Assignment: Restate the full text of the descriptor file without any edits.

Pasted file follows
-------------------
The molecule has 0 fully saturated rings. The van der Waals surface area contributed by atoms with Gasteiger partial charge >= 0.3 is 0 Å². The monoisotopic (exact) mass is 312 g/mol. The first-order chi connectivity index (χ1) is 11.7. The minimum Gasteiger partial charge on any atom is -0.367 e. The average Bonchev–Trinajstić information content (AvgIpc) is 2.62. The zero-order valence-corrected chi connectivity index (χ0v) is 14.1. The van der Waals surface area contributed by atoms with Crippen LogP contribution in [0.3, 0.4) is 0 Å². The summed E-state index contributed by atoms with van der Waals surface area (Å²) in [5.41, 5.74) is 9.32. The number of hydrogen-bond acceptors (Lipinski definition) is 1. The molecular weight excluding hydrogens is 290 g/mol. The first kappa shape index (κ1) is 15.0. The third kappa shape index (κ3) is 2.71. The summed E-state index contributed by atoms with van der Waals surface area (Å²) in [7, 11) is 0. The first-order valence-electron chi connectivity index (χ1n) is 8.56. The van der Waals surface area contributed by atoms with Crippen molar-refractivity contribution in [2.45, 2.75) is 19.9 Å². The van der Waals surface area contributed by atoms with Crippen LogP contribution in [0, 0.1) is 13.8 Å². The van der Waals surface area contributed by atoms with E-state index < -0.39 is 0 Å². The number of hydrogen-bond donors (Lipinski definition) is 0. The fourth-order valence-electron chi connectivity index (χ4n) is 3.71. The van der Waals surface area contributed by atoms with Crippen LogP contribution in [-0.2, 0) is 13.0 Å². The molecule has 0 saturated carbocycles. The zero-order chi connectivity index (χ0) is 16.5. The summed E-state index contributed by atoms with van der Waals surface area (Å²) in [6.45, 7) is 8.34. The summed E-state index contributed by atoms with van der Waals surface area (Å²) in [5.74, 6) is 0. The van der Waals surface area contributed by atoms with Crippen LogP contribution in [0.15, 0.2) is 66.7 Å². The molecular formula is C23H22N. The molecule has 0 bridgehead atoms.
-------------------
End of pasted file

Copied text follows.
The molecule has 0 fully saturated rings. The van der Waals surface area contributed by atoms with Gasteiger partial charge >= 0.3 is 0 Å². The monoisotopic (exact) mass is 312 g/mol. The first-order chi connectivity index (χ1) is 11.7. The minimum Gasteiger partial charge on any atom is -0.367 e. The average Bonchev–Trinajstić information content (AvgIpc) is 2.62. The zero-order valence-corrected chi connectivity index (χ0v) is 14.1. The van der Waals surface area contributed by atoms with Crippen LogP contribution in [0.3, 0.4) is 0 Å². The summed E-state index contributed by atoms with van der Waals surface area (Å²) in [5.41, 5.74) is 9.32. The number of hydrogen-bond acceptors (Lipinski definition) is 1. The molecular weight excluding hydrogens is 290 g/mol. The first kappa shape index (κ1) is 15.0. The third kappa shape index (κ3) is 2.71. The summed E-state index contributed by atoms with van der Waals surface area (Å²) in [7, 11) is 0. The first-order valence-electron chi connectivity index (χ1n) is 8.56. The van der Waals surface area contributed by atoms with Crippen molar-refractivity contribution in [2.45, 2.75) is 19.9 Å². The van der Waals surface area contributed by atoms with Crippen LogP contribution in [0, 0.1) is 13.8 Å². The van der Waals surface area contributed by atoms with E-state index < -0.39 is 0 Å². The number of hydrogen-bond donors (Lipinski definition) is 0. The fourth-order valence-electron chi connectivity index (χ4n) is 3.71. The van der Waals surface area contributed by atoms with Crippen LogP contribution in [-0.2, 0) is 13.0 Å². The molecule has 0 saturated carbocycles. The zero-order chi connectivity index (χ0) is 16.5. The summed E-state index contributed by atoms with van der Waals surface area (Å²) in [6.45, 7) is 8.34. The summed E-state index contributed by atoms with van der Waals surface area (Å²) in [5.74, 6) is 0. The van der Waals surface area contributed by atoms with Crippen LogP contribution in [0.15, 0.2) is 66.7 Å². The molecular formula is C23H22N. The molecule has 0 bridgehead atoms.